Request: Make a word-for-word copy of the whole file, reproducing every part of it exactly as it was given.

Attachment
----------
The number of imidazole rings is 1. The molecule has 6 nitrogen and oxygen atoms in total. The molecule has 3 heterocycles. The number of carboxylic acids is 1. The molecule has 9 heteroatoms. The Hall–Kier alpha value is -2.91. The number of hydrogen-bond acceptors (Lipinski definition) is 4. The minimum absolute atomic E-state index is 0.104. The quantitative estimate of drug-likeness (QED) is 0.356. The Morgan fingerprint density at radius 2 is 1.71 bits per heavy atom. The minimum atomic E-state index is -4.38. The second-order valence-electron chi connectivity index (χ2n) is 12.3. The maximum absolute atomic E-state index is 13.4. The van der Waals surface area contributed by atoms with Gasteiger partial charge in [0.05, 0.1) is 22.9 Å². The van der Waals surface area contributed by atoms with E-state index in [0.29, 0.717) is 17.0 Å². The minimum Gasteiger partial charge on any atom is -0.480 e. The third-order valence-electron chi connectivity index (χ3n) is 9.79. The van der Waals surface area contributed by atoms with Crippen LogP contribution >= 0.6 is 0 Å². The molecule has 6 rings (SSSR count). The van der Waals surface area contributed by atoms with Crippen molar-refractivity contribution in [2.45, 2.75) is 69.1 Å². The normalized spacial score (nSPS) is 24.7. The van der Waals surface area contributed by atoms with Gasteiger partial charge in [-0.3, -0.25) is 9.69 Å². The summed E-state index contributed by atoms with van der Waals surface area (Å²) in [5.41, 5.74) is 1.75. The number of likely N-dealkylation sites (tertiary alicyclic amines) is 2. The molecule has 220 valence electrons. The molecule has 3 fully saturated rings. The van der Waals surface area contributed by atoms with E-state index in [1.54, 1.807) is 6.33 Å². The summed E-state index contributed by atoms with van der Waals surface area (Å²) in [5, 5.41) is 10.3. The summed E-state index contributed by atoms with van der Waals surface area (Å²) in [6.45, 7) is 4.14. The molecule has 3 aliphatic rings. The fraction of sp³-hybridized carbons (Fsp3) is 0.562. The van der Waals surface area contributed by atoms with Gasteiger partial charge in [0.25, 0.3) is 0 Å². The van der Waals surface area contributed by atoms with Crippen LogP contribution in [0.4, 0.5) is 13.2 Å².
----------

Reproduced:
The number of imidazole rings is 1. The molecule has 6 nitrogen and oxygen atoms in total. The molecule has 3 heterocycles. The number of carboxylic acids is 1. The molecule has 9 heteroatoms. The Hall–Kier alpha value is -2.91. The number of hydrogen-bond acceptors (Lipinski definition) is 4. The minimum absolute atomic E-state index is 0.104. The quantitative estimate of drug-likeness (QED) is 0.356. The Morgan fingerprint density at radius 2 is 1.71 bits per heavy atom. The minimum atomic E-state index is -4.38. The second-order valence-electron chi connectivity index (χ2n) is 12.3. The maximum absolute atomic E-state index is 13.4. The van der Waals surface area contributed by atoms with Gasteiger partial charge in [0.05, 0.1) is 22.9 Å². The van der Waals surface area contributed by atoms with E-state index in [0.29, 0.717) is 17.0 Å². The minimum Gasteiger partial charge on any atom is -0.480 e. The third-order valence-electron chi connectivity index (χ3n) is 9.79. The van der Waals surface area contributed by atoms with Crippen LogP contribution >= 0.6 is 0 Å². The molecule has 6 rings (SSSR count). The van der Waals surface area contributed by atoms with Crippen molar-refractivity contribution in [2.45, 2.75) is 69.1 Å². The normalized spacial score (nSPS) is 24.7. The van der Waals surface area contributed by atoms with Gasteiger partial charge in [-0.3, -0.25) is 9.69 Å². The summed E-state index contributed by atoms with van der Waals surface area (Å²) in [5.41, 5.74) is 1.75. The number of likely N-dealkylation sites (tertiary alicyclic amines) is 2. The molecule has 220 valence electrons. The molecule has 3 fully saturated rings. The van der Waals surface area contributed by atoms with E-state index in [1.54, 1.807) is 6.33 Å². The summed E-state index contributed by atoms with van der Waals surface area (Å²) in [5, 5.41) is 10.3. The summed E-state index contributed by atoms with van der Waals surface area (Å²) in [6.45, 7) is 4.14. The molecule has 3 aliphatic rings. The fraction of sp³-hybridized carbons (Fsp3) is 0.562. The van der Waals surface area contributed by atoms with Gasteiger partial charge in [0.25, 0.3) is 0 Å². The van der Waals surface area contributed by atoms with Crippen LogP contribution in [0.4, 0.5) is 13.2 Å².